Vaccine hesitancy + climate change + natural disasters = zombie apocalypse?
It’s safe to say that all things zombie are now mainstream (any Walking Dead fans here?). What’s not to love about postapocalyptic times where dead people come to life and have no purpose other than to feast on the living? But what do they have to do with vaccine refusals, climate change and natural disasters? I’m glad you asked.
Disclaimer: I don’t think there’s a virus capable of reviving the dead. But if you’re wondering if there are diseases and environmental factors that can promote zombie-like infections in the population at large (which we’ll call a “zombie apocalypse” for this article), then my answer to you is “Hell, yes.”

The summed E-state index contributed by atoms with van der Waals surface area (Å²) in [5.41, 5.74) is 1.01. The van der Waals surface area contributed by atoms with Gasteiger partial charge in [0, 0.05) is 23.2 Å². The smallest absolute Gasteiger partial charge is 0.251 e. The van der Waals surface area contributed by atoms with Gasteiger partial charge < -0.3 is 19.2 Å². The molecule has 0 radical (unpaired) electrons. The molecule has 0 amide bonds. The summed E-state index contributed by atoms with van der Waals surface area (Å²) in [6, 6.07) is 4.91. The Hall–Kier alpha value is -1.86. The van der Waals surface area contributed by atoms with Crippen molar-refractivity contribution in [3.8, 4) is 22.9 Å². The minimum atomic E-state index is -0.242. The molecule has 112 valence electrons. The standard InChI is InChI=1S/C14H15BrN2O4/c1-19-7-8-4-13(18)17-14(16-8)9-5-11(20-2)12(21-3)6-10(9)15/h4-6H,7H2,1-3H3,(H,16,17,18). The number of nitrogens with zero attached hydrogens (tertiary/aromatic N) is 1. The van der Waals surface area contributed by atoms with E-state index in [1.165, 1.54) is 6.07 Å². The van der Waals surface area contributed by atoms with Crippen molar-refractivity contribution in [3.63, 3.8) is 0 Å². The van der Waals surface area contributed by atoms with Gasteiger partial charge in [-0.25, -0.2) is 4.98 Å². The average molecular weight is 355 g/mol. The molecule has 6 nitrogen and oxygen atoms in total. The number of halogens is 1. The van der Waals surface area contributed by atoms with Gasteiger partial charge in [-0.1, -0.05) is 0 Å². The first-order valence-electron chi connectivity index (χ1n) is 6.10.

Did you know there are real-life zombie scientists? Okay, so that may be a stretch, but epidemiologists come pretty close. Epidemiology focuses on where diseases come from (their origin) and how they spread (their distribution). Epidemiologists study singles cases, outbreaks and epidemics, documenting trends for viruses like Ebola, West Nile virus, swine flu (H1N1) and Zika — just a handful of the diseases that have garnered international attention and caused widespread panic in the past decade. Their destructive reach can be attributed to what’s known as the epidemiologic triangle. Researchers often look to this model to understand how diseases spread, and it can be broken down into three distinct parts: agent, host and environment.
1. Agent: A Deadly Disease
Background: To have a zombie apocalypse, we need to have a devastating disease outbreak, right?
Real-world possibility: Ebola virus.